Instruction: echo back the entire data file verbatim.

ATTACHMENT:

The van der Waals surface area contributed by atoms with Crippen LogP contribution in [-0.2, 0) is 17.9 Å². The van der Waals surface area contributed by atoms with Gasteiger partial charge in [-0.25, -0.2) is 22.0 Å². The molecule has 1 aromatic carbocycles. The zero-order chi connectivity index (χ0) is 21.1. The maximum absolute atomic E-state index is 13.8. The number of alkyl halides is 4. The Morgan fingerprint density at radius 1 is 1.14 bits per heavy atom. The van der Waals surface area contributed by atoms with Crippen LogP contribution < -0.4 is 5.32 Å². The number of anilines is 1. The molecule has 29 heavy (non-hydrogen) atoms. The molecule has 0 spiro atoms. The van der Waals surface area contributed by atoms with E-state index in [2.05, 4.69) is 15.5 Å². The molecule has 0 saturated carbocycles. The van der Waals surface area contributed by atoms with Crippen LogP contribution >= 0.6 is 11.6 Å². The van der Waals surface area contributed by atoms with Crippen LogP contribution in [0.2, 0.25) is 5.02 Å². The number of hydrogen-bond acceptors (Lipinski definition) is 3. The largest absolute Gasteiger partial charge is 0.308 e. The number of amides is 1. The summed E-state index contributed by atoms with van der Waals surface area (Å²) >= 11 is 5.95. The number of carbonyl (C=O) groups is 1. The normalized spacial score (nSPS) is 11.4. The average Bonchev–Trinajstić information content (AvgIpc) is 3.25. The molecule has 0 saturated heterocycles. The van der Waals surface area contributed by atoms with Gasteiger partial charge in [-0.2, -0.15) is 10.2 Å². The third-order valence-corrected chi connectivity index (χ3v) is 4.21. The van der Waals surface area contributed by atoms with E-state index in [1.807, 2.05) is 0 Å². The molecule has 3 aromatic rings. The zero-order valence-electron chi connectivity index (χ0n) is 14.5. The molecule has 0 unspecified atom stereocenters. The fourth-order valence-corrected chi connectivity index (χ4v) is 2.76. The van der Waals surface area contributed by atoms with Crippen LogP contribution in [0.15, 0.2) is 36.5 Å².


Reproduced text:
The van der Waals surface area contributed by atoms with Crippen LogP contribution in [-0.2, 0) is 17.9 Å². The van der Waals surface area contributed by atoms with Gasteiger partial charge in [-0.25, -0.2) is 22.0 Å². The molecule has 1 aromatic carbocycles. The zero-order chi connectivity index (χ0) is 21.1. The maximum absolute atomic E-state index is 13.8. The number of alkyl halides is 4. The Morgan fingerprint density at radius 1 is 1.14 bits per heavy atom. The van der Waals surface area contributed by atoms with Crippen LogP contribution < -0.4 is 5.32 Å². The number of anilines is 1. The molecule has 29 heavy (non-hydrogen) atoms. The molecule has 0 spiro atoms. The van der Waals surface area contributed by atoms with E-state index in [2.05, 4.69) is 15.5 Å². The molecule has 0 saturated carbocycles. The van der Waals surface area contributed by atoms with Crippen LogP contribution >= 0.6 is 11.6 Å². The van der Waals surface area contributed by atoms with Crippen LogP contribution in [0.2, 0.25) is 5.02 Å². The number of hydrogen-bond acceptors (Lipinski definition) is 3. The largest absolute Gasteiger partial charge is 0.308 e. The number of amides is 1. The summed E-state index contributed by atoms with van der Waals surface area (Å²) >= 11 is 5.95. The number of carbonyl (C=O) groups is 1. The normalized spacial score (nSPS) is 11.4. The average Bonchev–Trinajstić information content (AvgIpc) is 3.25. The molecule has 0 saturated heterocycles. The van der Waals surface area contributed by atoms with Gasteiger partial charge in [-0.2, -0.15) is 10.2 Å². The third-order valence-corrected chi connectivity index (χ3v) is 4.21. The van der Waals surface area contributed by atoms with E-state index in [1.807, 2.05) is 0 Å². The molecule has 3 aromatic rings. The zero-order valence-electron chi connectivity index (χ0n) is 14.5. The molecule has 0 unspecified atom stereocenters. The fourth-order valence-corrected chi connectivity index (χ4v) is 2.76. The van der Waals surface area contributed by atoms with Crippen LogP contribution in [0.15, 0.2) is 36.5 Å².